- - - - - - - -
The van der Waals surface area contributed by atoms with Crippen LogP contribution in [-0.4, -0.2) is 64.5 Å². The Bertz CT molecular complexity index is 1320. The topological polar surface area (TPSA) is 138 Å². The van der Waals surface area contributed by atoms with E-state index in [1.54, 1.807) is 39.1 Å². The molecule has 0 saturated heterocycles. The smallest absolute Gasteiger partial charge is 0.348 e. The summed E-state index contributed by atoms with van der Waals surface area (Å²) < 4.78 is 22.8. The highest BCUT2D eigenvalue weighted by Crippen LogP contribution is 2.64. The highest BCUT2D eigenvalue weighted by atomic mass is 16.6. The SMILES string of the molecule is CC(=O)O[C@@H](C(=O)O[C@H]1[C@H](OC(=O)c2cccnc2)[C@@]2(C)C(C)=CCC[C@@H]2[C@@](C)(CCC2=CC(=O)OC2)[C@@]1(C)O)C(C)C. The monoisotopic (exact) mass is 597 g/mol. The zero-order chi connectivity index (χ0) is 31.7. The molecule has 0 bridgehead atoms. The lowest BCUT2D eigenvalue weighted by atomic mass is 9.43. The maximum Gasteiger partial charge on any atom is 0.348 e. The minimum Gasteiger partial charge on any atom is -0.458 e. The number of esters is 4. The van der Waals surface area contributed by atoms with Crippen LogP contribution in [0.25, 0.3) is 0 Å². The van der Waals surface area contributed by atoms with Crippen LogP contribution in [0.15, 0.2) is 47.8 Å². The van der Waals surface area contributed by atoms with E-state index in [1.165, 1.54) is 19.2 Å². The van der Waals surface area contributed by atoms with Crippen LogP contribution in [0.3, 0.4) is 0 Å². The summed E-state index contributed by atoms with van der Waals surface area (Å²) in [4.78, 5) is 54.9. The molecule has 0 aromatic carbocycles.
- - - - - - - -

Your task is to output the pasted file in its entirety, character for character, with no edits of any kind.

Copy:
The van der Waals surface area contributed by atoms with Crippen LogP contribution in [-0.4, -0.2) is 64.5 Å². The Bertz CT molecular complexity index is 1320. The topological polar surface area (TPSA) is 138 Å². The van der Waals surface area contributed by atoms with E-state index in [1.54, 1.807) is 39.1 Å². The molecule has 0 saturated heterocycles. The smallest absolute Gasteiger partial charge is 0.348 e. The summed E-state index contributed by atoms with van der Waals surface area (Å²) < 4.78 is 22.8. The highest BCUT2D eigenvalue weighted by Crippen LogP contribution is 2.64. The highest BCUT2D eigenvalue weighted by atomic mass is 16.6. The SMILES string of the molecule is CC(=O)O[C@@H](C(=O)O[C@H]1[C@H](OC(=O)c2cccnc2)[C@@]2(C)C(C)=CCC[C@@H]2[C@@](C)(CCC2=CC(=O)OC2)[C@@]1(C)O)C(C)C. The monoisotopic (exact) mass is 597 g/mol. The zero-order chi connectivity index (χ0) is 31.7. The molecule has 0 bridgehead atoms. The lowest BCUT2D eigenvalue weighted by atomic mass is 9.43. The maximum Gasteiger partial charge on any atom is 0.348 e. The minimum Gasteiger partial charge on any atom is -0.458 e. The number of esters is 4. The van der Waals surface area contributed by atoms with Crippen LogP contribution in [0.25, 0.3) is 0 Å². The van der Waals surface area contributed by atoms with Crippen LogP contribution in [0.15, 0.2) is 47.8 Å². The van der Waals surface area contributed by atoms with E-state index in [1.165, 1.54) is 19.2 Å². The van der Waals surface area contributed by atoms with Crippen LogP contribution in [0.3, 0.4) is 0 Å². The summed E-state index contributed by atoms with van der Waals surface area (Å²) in [4.78, 5) is 54.9. The molecule has 0 aromatic carbocycles.